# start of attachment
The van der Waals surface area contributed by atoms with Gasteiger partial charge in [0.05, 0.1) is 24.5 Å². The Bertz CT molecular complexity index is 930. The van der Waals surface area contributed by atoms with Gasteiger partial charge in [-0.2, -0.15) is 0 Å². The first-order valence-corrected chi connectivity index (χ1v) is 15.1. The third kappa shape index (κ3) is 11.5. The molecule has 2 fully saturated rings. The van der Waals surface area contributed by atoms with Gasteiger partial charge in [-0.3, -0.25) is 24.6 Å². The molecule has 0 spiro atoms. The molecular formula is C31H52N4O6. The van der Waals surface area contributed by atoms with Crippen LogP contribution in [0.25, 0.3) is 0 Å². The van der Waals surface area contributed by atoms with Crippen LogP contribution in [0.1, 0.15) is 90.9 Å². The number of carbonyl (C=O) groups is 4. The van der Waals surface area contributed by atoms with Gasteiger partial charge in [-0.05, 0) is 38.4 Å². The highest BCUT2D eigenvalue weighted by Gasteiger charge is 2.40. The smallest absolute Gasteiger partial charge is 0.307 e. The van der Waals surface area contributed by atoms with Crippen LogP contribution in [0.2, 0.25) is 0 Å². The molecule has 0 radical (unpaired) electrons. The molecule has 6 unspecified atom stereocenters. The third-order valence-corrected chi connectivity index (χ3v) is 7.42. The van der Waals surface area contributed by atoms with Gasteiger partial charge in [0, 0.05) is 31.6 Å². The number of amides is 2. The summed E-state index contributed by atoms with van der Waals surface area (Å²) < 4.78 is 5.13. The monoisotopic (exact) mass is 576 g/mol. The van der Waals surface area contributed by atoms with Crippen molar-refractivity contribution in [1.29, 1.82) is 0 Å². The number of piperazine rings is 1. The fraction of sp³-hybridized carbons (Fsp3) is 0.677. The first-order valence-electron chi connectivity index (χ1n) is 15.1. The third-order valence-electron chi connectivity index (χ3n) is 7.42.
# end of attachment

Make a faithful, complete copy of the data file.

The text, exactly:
The van der Waals surface area contributed by atoms with Gasteiger partial charge in [0.05, 0.1) is 24.5 Å². The Bertz CT molecular complexity index is 930. The van der Waals surface area contributed by atoms with Gasteiger partial charge in [-0.2, -0.15) is 0 Å². The first-order valence-corrected chi connectivity index (χ1v) is 15.1. The third kappa shape index (κ3) is 11.5. The molecule has 2 fully saturated rings. The van der Waals surface area contributed by atoms with Gasteiger partial charge in [-0.3, -0.25) is 24.6 Å². The molecule has 0 spiro atoms. The molecular formula is C31H52N4O6. The van der Waals surface area contributed by atoms with Crippen LogP contribution in [0.25, 0.3) is 0 Å². The van der Waals surface area contributed by atoms with Crippen LogP contribution in [0.1, 0.15) is 90.9 Å². The number of carbonyl (C=O) groups is 4. The van der Waals surface area contributed by atoms with Gasteiger partial charge in [-0.05, 0) is 38.4 Å². The highest BCUT2D eigenvalue weighted by Gasteiger charge is 2.40. The smallest absolute Gasteiger partial charge is 0.307 e. The van der Waals surface area contributed by atoms with Crippen LogP contribution in [0.2, 0.25) is 0 Å². The molecule has 0 radical (unpaired) electrons. The molecule has 6 unspecified atom stereocenters. The third-order valence-corrected chi connectivity index (χ3v) is 7.42. The van der Waals surface area contributed by atoms with Gasteiger partial charge in [0, 0.05) is 31.6 Å². The number of amides is 2. The summed E-state index contributed by atoms with van der Waals surface area (Å²) < 4.78 is 5.13. The monoisotopic (exact) mass is 576 g/mol. The van der Waals surface area contributed by atoms with Crippen molar-refractivity contribution in [1.29, 1.82) is 0 Å². The number of piperazine rings is 1. The fraction of sp³-hybridized carbons (Fsp3) is 0.677. The first-order valence-electron chi connectivity index (χ1n) is 15.1. The third-order valence-electron chi connectivity index (χ3n) is 7.42.